Journal of Archaeological Method and Theory
Journal of Archaeological Method and Theory, the leading journal in its field, presents original articles that address method- or theory-focused issues of current archaeological interest and represent significant explorations on the cutting edge of the discipline. The journal also welcomes topical syntheses that critically assess and integrate research on a specific subject in archaeological method or theory, as well as examinations of the history of archaeology.
Written by experts, the articles benefit an international audience of archaeologists, students of archaeology, and practitioners of closely related disciplines. Specific topics covered in recent issues include: the use of niche construction theory in archaeology, new developments in the use of soil chemistry in archaeological interpretation, and a model for the prehistoric development of clothing.
The Journal's distinguished Editorial Board includes archaeologists with worldwide archaeological knowledge (the Americas, Asia and the Pacific, Europe, and Africa), and expertise in a wide range of methodological and theoretical issues.
2-Year Impact Factor: 2.982 (2015)
5-Year Impact Factor: 2.713 (2015)
3 out of 83 on the Anthropology list
Rated 'A' in the European Reference Index for the Humanities (ERIH)
Journal of Archaeological Method and Theory is rated 'A' in the ERIH, a new reference index that aims to help evenly access the scientific quality of Humanities research output. For more information visit: http://www.esf.org/research-areas/humanities/activities/research-infrastructures.html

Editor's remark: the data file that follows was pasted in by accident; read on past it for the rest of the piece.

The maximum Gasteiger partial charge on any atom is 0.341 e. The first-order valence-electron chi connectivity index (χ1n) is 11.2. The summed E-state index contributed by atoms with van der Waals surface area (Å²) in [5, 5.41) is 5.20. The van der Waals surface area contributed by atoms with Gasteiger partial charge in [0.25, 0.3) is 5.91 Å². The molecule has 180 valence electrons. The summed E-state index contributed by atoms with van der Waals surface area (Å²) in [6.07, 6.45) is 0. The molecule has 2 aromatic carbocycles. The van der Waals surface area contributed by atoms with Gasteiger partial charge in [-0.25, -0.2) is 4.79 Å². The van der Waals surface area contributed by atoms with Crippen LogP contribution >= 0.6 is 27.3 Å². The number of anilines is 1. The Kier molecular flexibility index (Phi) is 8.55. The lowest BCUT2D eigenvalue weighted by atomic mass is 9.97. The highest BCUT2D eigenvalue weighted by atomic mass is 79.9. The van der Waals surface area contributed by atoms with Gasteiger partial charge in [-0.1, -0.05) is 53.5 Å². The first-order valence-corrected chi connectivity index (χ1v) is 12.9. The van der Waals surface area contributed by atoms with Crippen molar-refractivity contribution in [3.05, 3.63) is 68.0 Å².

Now included in ERIH Plus: https://dbh.nsd.uib.no/publiseringskanaler/erihplus/about/index
Rated 'A' in the Australian Research Council Humanities and Creative Arts Journal List. For more information, visit: http://www.arc.gov.au/era/journal_list.htm.
SCImago Journal and Country Rank (SJR) 2015: 1.464
6 out of 251 on the Archeology (Arts and Humanities) list
7 out of 246 on the Archaeology list
SJR is a measure of the journal’s relative impact in its field, based on its number of citations and number of articles per publication year.
Impact per Publication (IPP) 2014: 1.231
The IPP measures the ratio of citations per article published in the three previous years.
Source Normalised Impact per Paper (SNIP) 2015: 1.785
The SNIP measures contextual citation impact by weighting citations based on the total number of citations in a subject field. The impact of a single citation is given higher value in subject areas where citations are less likely, and vice versa.
From Activity Areas to Occupational Histories: New Methods to Document the Formation of Spatial Structure in Hunter-Gatherer Sites
Amy E. Clark (January 2017)
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